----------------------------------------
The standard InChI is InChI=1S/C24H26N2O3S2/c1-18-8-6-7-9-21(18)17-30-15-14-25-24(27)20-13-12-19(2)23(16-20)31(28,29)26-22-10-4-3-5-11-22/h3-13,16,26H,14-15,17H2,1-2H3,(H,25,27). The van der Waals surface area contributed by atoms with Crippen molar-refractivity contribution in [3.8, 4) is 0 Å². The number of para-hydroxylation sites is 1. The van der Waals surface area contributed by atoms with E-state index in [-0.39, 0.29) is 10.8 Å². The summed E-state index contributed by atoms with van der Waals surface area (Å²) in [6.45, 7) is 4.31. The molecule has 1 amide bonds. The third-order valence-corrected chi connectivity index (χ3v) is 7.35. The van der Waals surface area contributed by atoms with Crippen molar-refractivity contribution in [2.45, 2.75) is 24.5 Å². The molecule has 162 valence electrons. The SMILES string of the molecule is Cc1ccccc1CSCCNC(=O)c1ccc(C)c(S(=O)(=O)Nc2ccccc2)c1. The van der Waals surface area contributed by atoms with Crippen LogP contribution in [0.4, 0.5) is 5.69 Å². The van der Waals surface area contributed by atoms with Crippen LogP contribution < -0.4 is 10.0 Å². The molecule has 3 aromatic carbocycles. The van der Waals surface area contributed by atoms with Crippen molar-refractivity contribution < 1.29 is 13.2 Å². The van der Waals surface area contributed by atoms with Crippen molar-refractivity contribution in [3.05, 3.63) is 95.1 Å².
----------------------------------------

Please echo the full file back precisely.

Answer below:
The standard InChI is InChI=1S/C24H26N2O3S2/c1-18-8-6-7-9-21(18)17-30-15-14-25-24(27)20-13-12-19(2)23(16-20)31(28,29)26-22-10-4-3-5-11-22/h3-13,16,26H,14-15,17H2,1-2H3,(H,25,27). The van der Waals surface area contributed by atoms with Crippen molar-refractivity contribution in [3.8, 4) is 0 Å². The number of para-hydroxylation sites is 1. The van der Waals surface area contributed by atoms with E-state index in [-0.39, 0.29) is 10.8 Å². The summed E-state index contributed by atoms with van der Waals surface area (Å²) in [6.45, 7) is 4.31. The molecule has 1 amide bonds. The third-order valence-corrected chi connectivity index (χ3v) is 7.35. The van der Waals surface area contributed by atoms with Crippen molar-refractivity contribution in [2.45, 2.75) is 24.5 Å². The molecule has 162 valence electrons. The SMILES string of the molecule is Cc1ccccc1CSCCNC(=O)c1ccc(C)c(S(=O)(=O)Nc2ccccc2)c1. The van der Waals surface area contributed by atoms with Crippen LogP contribution in [0.4, 0.5) is 5.69 Å². The van der Waals surface area contributed by atoms with Crippen LogP contribution < -0.4 is 10.0 Å². The molecule has 3 aromatic carbocycles. The van der Waals surface area contributed by atoms with Crippen molar-refractivity contribution < 1.29 is 13.2 Å². The van der Waals surface area contributed by atoms with Crippen molar-refractivity contribution in [3.05, 3.63) is 95.1 Å².